IRS Prohibits Employers from Paying Individual Medical Plan Premiums
On November 6, 2014, the Departments of Labor (DOL), Health and Human Services (HHS) and the Treasury (Departments) issued FAQs clarifying ACA implementation compliance as it relates to premium reimbursement arrangements. The FAQs clarify after-tax reimbursements and cash compensation for individual premiums do not comply with the ACA’s market reforms and may trigger tax penalties.
The Departments guidance prohibits all employer arrangements which reimburse employees for individual premiums both on a pre-tax or post-tax basis. Additionally, IRS Information Letters Letter 2014-0037 and Letter 2014-0039 which note that while the ACA has not changed the tax treatment under Code Section 105 or 106 regarding employers ability to reimburse medical expenses with pre-tax dollars, these arrangements violate ACA’s prohibition on annual limits because they reimburse medical expenses up to a fixed amount.
However, employers that do not want to provide group health insurance coverage, can provide the employee with additional compensation to help them purchase health coverage. The additional compensation is excluded from the employee’s income under Code Section 106, and would be reported on the Form W-2 with other income and wages. Additional compensation is allowed because it would not be restricted to the payment of medical expenses.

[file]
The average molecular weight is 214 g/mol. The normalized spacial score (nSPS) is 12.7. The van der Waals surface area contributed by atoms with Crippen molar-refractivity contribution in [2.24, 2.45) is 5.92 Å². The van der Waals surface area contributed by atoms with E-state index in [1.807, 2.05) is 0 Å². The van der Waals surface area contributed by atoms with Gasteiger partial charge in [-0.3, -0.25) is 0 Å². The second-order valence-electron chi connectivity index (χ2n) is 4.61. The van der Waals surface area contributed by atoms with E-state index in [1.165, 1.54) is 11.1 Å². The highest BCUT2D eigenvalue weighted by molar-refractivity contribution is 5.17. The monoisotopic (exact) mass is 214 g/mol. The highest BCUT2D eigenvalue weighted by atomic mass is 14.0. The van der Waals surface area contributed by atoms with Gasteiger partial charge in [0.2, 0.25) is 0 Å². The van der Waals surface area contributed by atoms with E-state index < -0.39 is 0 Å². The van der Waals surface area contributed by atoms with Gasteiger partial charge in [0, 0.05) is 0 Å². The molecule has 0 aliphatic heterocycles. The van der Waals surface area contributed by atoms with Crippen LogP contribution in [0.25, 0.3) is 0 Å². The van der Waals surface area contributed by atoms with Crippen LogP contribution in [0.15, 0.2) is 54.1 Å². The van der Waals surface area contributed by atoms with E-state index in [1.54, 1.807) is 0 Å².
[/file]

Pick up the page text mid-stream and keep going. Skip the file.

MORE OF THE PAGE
Employers who reimburse employees on a pre-tax basis for premiums used to pay for health insurance are advised to stop doing so. An IRS FAQ posted on May 13, 2014, tells employers they cannot sponsor an arrangement that reimburses employee’s purchase of an insurance plan on a pre-tax basis both in and out of the exchange. The penalty for this type of employer payment plan arrangement may be subject to a $100/day excise tax per applicable employees ($36,500 per year, per employee) under Internal Revenue Code Section 4980D.